Hadoop data lake floated as primary info repository

Hadoop vendors are pushing an approach that puts the distributed processing framework at the center of data management architectures. But some issues could sink the idea.

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Hadoop is a powerful distributed processing technology, but it's hard to describe to the C-suite. So vendors came up with an easy-to-grasp metaphor: They want organizations to dive into the data lake, an architectural approach that positions Hadoop as a central repository for the diverse streams of data flowing into systems -- relegating the enterprise data warehouse (EDW) to the IT backwaters.

The buzz: Hadoop clusters based on commodity computers are a relatively inexpensive destination for data. And their waters can hold a variety of structured, unstructured and semi-structured information, including the hallmark of big data applications -- log files, Web clickstreams, sensor data, social media posts. Data stored in Hadoop also doesn't have to be cleansed and consolidated up front, as in an EDW; it can be harbored in raw form and schematized as needed for different analytics uses.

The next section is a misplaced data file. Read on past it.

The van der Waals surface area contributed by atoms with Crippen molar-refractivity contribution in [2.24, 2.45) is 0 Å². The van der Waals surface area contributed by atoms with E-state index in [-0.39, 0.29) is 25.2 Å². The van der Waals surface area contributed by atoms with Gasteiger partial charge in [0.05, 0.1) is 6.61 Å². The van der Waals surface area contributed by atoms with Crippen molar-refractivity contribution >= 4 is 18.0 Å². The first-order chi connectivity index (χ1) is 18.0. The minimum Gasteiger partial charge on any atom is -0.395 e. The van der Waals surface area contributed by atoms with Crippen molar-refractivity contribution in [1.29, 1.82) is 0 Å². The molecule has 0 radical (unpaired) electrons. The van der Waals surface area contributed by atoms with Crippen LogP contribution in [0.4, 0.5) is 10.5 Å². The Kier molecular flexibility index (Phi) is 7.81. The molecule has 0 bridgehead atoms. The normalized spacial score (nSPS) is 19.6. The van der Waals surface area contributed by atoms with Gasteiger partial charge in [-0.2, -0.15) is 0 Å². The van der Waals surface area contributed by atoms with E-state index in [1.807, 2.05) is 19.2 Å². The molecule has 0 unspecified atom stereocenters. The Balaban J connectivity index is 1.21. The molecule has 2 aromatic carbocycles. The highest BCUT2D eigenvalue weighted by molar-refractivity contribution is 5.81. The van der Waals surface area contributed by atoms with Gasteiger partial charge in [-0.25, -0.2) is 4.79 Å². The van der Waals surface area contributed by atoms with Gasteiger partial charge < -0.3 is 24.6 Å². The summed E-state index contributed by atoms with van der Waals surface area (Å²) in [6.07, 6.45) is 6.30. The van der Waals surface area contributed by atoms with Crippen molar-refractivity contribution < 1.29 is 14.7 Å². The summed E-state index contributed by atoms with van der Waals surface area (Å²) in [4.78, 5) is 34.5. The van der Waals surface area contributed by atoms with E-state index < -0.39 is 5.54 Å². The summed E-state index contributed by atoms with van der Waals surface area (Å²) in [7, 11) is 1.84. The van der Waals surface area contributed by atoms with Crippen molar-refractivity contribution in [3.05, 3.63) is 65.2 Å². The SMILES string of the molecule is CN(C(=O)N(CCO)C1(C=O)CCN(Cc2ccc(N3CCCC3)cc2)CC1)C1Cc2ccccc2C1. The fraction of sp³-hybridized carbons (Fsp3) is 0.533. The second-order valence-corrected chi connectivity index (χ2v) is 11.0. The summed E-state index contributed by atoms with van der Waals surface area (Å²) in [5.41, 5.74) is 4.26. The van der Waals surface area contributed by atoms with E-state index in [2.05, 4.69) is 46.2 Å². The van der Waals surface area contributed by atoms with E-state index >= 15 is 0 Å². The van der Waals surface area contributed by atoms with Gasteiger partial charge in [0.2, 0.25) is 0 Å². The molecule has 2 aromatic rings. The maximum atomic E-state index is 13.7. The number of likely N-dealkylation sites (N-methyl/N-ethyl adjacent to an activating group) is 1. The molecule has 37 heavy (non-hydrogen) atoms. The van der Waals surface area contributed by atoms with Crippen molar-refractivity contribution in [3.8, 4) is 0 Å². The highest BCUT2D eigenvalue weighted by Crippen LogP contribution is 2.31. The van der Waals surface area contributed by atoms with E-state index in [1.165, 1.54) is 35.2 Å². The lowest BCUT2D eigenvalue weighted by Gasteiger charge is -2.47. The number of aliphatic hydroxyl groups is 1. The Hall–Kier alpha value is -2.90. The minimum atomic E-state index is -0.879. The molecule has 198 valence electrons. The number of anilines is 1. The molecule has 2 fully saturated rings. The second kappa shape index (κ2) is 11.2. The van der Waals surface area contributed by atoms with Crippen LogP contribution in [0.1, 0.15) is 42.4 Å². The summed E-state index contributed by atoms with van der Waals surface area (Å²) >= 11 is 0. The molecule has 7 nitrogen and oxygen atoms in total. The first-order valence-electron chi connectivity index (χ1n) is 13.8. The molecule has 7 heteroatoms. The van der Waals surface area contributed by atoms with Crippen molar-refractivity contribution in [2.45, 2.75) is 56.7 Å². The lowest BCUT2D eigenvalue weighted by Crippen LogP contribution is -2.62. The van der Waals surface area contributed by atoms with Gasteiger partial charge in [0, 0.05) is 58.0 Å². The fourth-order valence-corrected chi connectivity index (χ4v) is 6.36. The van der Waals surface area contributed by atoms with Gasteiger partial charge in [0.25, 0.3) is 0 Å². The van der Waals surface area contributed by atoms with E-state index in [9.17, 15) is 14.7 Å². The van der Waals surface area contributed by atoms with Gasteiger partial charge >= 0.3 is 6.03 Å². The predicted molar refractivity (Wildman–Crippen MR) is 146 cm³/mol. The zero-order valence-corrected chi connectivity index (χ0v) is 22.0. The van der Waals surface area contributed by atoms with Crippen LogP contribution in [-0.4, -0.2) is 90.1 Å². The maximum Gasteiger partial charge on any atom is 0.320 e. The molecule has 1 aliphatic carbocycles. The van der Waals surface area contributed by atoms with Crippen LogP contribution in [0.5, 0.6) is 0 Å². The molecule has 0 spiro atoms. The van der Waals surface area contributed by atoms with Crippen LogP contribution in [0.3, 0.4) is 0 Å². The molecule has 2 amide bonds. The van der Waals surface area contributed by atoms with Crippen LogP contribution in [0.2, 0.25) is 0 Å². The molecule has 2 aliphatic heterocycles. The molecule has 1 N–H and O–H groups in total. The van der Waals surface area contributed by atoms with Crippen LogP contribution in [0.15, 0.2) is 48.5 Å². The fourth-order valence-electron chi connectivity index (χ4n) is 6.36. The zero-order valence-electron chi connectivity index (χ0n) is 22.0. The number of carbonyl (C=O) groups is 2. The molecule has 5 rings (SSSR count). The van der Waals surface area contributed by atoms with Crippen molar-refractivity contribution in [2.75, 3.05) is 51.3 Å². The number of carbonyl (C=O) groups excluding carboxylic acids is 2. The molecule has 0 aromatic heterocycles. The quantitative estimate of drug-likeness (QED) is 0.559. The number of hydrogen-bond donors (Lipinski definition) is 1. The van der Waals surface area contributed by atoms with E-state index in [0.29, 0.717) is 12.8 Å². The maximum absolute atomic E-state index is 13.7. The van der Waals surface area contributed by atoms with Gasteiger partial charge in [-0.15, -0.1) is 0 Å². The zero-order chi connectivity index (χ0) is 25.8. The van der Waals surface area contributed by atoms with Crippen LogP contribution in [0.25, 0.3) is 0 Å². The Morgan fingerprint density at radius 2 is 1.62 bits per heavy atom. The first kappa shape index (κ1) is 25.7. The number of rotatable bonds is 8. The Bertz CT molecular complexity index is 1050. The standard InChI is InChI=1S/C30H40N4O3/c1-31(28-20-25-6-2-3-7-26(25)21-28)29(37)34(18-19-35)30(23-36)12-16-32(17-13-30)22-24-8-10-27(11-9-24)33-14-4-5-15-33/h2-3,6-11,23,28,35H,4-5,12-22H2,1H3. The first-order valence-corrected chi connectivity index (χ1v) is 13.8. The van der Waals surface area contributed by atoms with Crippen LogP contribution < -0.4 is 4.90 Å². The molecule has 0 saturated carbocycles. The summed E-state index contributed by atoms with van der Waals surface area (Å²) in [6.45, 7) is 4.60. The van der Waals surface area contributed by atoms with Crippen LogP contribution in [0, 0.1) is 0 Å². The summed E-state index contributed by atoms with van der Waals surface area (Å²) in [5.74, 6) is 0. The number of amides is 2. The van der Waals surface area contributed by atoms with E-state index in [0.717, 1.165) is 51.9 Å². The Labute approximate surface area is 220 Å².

The reality: As a term, data lake invites sarcastic variations; data swamp, data marshland and data puddle are examples from the #datalake Twitter stream. More substantively, many organizations are just getting their feet wet with Hadoop and aren't ready to plunge in. Also, a reservoir of raw Hadoop data eventually needs to be refined to make it fit for consumption by business users. And Hadoop systems don't exist on an island: Traditional data warehouses likely will still play a big role in combination with them, leaving IT teams with new development and integration challenges to navigate.

Hadoop data lake
Hadoop vendors paint the picture of an expansive lake teeming with data from diverse sources. Business intelligence and analytics systems can drink directly from these information-rich waters or tap into filtered supplies stored in data warehouses and other databases.

 

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